Public Safety Services On Duty 24/7

By Mike Barhorst

Barhorst

I recently visited an elderly acquaintance who was recovering his health.  He had suffered a near fatal heart attack.  As I spoke with him, I learned that he actually began having chest pains in the wee hours of the night, but waited to call for assistance in the morning because he didn’t want to “wake the chaps up – they work hard and need their sleep.”

Just days later, an email was sent to City Clerk Kari Egbert at 5:44 p.m. detailing drug activity at a location in Sidney.  The individual sending the email described the individuals involved – the clothing they were wearing, their tattoos and their whereabouts within the building.  The email concluded with “Please get them!”  The same individual sent a follow-up email just minutes later (5:48 p.m.) in which additional details were provided.

Unless she stays late because of an evening meeting, the city clerk normally leaves the office at 5:00 p.m., and arrives in the morning at 8:00 a.m.  As a result, the email messages were not received until she checked her messages the following morning – obviously long after the suspected drug activity had concluded.

These are but two examples out of many I could provide of individuals who should have called 9-1-1 and didn’t do so.  Inasmuch as I have been writing the Local Government series and will be writing about the police and fire departments next, I thought it might be a good opportunity to take a moment to simply state the obvious – when you see a crime being committed, call 9-1-1!  When you need emergency assistance due to a fall, severe pain, difficulty breathing, bleeding that will not stop, chest pain, choking, or a host of other health issues, call 9-1-1!!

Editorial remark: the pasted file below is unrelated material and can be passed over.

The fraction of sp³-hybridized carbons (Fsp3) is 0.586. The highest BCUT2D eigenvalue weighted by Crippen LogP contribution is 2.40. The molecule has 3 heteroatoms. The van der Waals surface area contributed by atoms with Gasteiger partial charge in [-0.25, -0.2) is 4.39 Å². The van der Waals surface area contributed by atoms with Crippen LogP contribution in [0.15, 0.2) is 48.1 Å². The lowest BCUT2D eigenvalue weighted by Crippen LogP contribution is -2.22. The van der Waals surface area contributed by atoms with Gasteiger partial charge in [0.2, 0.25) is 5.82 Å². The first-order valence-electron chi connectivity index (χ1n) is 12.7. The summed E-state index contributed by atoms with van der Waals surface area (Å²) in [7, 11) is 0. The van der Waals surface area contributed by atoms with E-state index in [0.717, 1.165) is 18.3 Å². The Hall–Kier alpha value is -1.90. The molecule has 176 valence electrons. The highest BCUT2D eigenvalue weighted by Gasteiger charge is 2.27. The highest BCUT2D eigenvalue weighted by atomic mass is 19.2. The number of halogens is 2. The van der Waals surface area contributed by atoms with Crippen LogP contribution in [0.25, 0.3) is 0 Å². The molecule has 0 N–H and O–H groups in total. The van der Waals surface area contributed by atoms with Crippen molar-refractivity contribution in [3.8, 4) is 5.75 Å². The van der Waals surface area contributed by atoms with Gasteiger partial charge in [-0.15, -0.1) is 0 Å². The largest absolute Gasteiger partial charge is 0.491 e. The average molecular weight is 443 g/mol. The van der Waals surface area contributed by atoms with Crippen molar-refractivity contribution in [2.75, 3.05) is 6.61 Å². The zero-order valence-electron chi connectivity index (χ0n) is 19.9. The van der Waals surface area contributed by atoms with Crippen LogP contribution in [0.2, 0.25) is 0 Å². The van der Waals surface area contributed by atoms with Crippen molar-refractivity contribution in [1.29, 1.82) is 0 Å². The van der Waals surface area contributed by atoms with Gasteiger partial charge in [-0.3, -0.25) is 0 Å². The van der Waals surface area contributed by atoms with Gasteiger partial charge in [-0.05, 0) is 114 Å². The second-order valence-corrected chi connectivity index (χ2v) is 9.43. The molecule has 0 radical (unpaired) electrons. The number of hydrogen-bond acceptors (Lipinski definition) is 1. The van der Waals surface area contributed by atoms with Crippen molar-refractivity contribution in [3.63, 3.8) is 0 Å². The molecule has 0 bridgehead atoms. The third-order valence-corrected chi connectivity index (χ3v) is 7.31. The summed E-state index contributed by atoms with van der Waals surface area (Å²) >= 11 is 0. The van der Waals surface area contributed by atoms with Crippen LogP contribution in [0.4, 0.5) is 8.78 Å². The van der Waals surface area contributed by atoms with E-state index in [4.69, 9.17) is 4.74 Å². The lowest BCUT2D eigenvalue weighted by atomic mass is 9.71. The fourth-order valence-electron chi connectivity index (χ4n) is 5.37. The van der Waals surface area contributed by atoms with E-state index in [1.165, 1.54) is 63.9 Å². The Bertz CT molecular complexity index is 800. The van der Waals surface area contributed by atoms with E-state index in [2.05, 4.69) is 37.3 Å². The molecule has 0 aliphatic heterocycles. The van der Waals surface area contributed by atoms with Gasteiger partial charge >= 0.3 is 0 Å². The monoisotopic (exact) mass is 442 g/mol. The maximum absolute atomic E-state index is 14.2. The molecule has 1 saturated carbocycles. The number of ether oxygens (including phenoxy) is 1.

City police officers, the public safety telcommunicators, the firefighters are on duty 24 hours a day, 365 days a year.  While it is true that the firefighters work a twenty-four hour shift and do sleep when not answering calls, they, like the police and public safety telcommunicators who work eight-hour shifts, are always on duty, ready to respond when they get the call.

While they are tremendous public servants and perform their duties valiantly, they are not clairvoyant.  They cannot assist you unless you let them know you need help.  I know from my conversations with them that they would much rather respond to a call and their services not be needed than to not be called at all.

There are, of course, reasons not to call 9-1-1.  You should not call 9-1-1 for information, to report a power outage at your home (unless, of course, there are downed power lines), when your water pipes are leaking, to request a ride for doctor’s appointment, to request information about paying traffic tickets, for information about your pet’s  health, or as a prank.

In fact, there are stories involving public safety telecommunicators (9-1-1 operators) that are the stuff of legend.   One of the strangest 9-1-1 calls recorded was in England, where the caller reported that the family’s snowman had been stolen.   Another example is a caller complained about the placement of the toppings on their ice cream cone.  Fortunately, the operators are trained to determine whether calls really represent an emergency.

There are cases where the caller may be in danger, but can’t indicate that is the case.  Public safety telecommunicators are trained to recognize the difference.

An example of that very difference was a woman who called 9-1-1 to order a pizza.  As she detailed the toppings being requested, the operator asked specific questions, and the caller was able to convey the fact that her life was in danger and that she needed immediate police assistance.  The alert operator took the pizza “order”, dispatched police, and saved the caller from the danger in which she found herself.

Remember that 9-1-1 is to be used ONLY in emergency situations.  An emergency is any situation that requires immediate assistance from the police and/or the fire department.  If you are ever in doubt as to whether a situation is an emergency you should call 9-1-1.  It’s better to be safe and let the 9-1-1 operator determine if you need emergency assistance.

Certainly medical emergencies including heart attacks and strokes, fires, vehicular accidents, suspicious activity (including possible drug transactions, as noted above), burglary, a theft in progress – in fact, anything that seems like an emergency should trigger a 9-1-1 call.

For calls that are not of an emergency nature, use the listed business line.  For the Sidney Police Department, callers should call 937.498.2351.  The business line for the Sidney Fire Department is 937.498.2346.

The City of Sidney is fortunate to have fine individuals who have dedicated their lives to public safety.  Appreciate them and the service they provide and use them.  They are here to serve – 24 hours a day!